- Jason Pierre-Paul went down with some kind of leg injury at one point and limped off the field but only missed a couple of plays. Could have just been a cramp.
- Cornerback Terrell Thomas, who missed the 2011 season after tearing his ACL, had 2,400 "T2" T-shirts made up and distributed them to fans at practice. "Because they always kept me a part of it last year, regardless of a win or a loss," Thomas said of his fans. "You kind of get lost in the shuffle when you get hurt, and some fans were just there week in and week out supporting me. My mom always taught me to be thankful and to give back, so this is just a small gesture." Nice one, though.
- I am heading home now to spend a night there before heading out again Sunday night for Virginia. I will be at Redskins camp Monday and Tuesday, then at Eagles camp Wednesday and Thursday. I'm going to Oxnard for Cowboys camp Aug. 6-7. Didn't run into any of you up here, and I'm sorry about that. But if you see me at any of those other stops, please feel free to say hi.
Man, Sean Lee sure gets it about Penn State. In spite of his loyalty to his alma mater, Lee actually believes the most important part of this whole sad mess is the victims, and he's fine with the heavy sanctions and the removal of the Joe Paterno statue as long as it all helps make sure nothing similar ever happens again.
Dez Bryant's college coach says "we were with him all the time every step of the way" at Oklahoma State. Obviously, that's tough for the Cowboys to do, but the trick to fixing what ails Bryant is finding ways to better monitor what he's up to when he's not with the team. Not sure how that can work for a grown professional athlete (as opposed to a collegiate one), but that's surely at least part of the team's goal.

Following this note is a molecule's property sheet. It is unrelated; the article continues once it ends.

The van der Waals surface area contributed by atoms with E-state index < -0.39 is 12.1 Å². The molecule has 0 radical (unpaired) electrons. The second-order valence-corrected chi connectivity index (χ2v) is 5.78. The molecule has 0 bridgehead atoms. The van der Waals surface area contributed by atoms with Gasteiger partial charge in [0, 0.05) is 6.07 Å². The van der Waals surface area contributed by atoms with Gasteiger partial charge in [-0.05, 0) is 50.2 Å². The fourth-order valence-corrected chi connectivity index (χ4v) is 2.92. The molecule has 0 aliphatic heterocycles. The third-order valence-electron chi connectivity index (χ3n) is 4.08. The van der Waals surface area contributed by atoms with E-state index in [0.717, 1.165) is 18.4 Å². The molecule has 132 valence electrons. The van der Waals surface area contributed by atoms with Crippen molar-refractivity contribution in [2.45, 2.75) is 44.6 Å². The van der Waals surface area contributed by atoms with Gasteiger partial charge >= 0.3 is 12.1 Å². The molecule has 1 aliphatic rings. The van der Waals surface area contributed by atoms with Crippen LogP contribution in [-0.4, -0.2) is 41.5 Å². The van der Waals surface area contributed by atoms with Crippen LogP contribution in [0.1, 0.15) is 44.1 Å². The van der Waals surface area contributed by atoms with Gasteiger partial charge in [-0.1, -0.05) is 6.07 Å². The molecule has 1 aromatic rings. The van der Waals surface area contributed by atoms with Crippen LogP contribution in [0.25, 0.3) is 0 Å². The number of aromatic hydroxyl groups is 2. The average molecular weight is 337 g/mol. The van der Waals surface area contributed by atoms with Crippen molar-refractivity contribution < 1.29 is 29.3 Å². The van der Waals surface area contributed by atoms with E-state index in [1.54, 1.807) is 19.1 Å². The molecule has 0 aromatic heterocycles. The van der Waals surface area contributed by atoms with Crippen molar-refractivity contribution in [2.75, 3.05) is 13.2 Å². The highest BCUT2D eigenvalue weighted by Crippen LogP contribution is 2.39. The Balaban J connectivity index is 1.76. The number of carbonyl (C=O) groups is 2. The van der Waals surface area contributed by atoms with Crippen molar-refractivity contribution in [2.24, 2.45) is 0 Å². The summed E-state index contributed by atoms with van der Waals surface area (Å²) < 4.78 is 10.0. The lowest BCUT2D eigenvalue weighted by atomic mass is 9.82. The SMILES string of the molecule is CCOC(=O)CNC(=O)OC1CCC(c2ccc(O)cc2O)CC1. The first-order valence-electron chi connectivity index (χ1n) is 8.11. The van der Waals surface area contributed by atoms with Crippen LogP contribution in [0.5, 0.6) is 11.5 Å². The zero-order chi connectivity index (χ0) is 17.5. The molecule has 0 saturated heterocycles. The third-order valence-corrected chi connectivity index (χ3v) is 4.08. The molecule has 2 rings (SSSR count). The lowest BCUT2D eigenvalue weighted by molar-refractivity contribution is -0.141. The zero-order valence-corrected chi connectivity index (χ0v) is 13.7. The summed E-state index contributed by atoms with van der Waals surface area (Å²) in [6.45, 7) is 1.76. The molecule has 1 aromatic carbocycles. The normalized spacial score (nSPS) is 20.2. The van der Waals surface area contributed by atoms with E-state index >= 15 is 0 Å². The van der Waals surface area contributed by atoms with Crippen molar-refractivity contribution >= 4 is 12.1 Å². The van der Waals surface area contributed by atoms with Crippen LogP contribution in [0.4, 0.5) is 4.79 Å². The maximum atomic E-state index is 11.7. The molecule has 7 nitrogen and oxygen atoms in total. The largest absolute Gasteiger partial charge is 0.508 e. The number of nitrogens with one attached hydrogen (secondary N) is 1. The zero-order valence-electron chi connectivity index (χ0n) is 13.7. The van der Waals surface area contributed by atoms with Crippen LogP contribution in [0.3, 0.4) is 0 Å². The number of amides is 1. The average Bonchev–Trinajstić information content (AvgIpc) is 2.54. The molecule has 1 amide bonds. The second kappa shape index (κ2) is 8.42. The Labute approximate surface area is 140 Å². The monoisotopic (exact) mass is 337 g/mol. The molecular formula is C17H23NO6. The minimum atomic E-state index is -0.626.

New York Giants
Ohm's position-by-position camp preview looks at tight ends, including the possibility that Christian Hopkins is this year's Jake Ballard. We've not touched on Hopkins much here when discussing the Giants' tight ends, but given the team's and Eli Manning's record of developing guys on the roster into productive players, we can't overlook Jerry Reese's assertion that Hopkins might be one this year.
Not catching one single pass during his rookie season is not what Jerrel Jernigan expected, and he tells Paul Schwartz that troublesome stat got his attention. Jernigan understands he's not at Troy anymore, and says he wants to work to earn that No. 3 receiver spot vacated by Mario Manningham.
The Eagles announced this morning that they have signed former Cowboys punter Mat McBriar to a one-year contract. This is interesting because they appeared to like punter Chas Henry last year during his rookie season and because the reason the Cowboys hadn't yet brought back McBriar was health. One of the best punters in the league before last season's foot injuries, McBriar obviously showed the Eagles he's healthy enough to kick during camp. The move could simply be for camp depth and/or to push Henry. But given McBriar's track record when healthy, it at least raises the possibility that the Eagles could make a change at the position this year.
Special teams coach Bobby April says the team may use DeSean Jackson less as a punt returner this year. Not for nothing, but Jackson's punt-return totals over his four-year career have been, in order, 50, 29, 20 and 17. So it kind of looks as though they've been using him less as a punt returner every year. And honestly, if you're going to cut his returns from 17... why put him back there at all? Personally, I think he's the best in the league and should return every punt. But they just signed him and, I'm sure, don't want to get him hurt if they can help it.
Brandon Meriweather says "don't nobody have a job yet" at safety for the Redskins, but the strong safety spot is actually his to lose. As Mike Jones writes, this is a big question-mark area for the Redskins as they open training camp today.
Chase Minnifield's agent says the reason for the move the Redskins made Tuesday to cut Minnifield was related to a procedure he had done recently on his knee, and that Minnifield isn't going to be able to play for anyone this season. The Redskins hope to get Minnifield through waivers and put him on injured reserve so they can try and work him into the mix again next year. They do like him, but they knew his knee was the big question mark going in.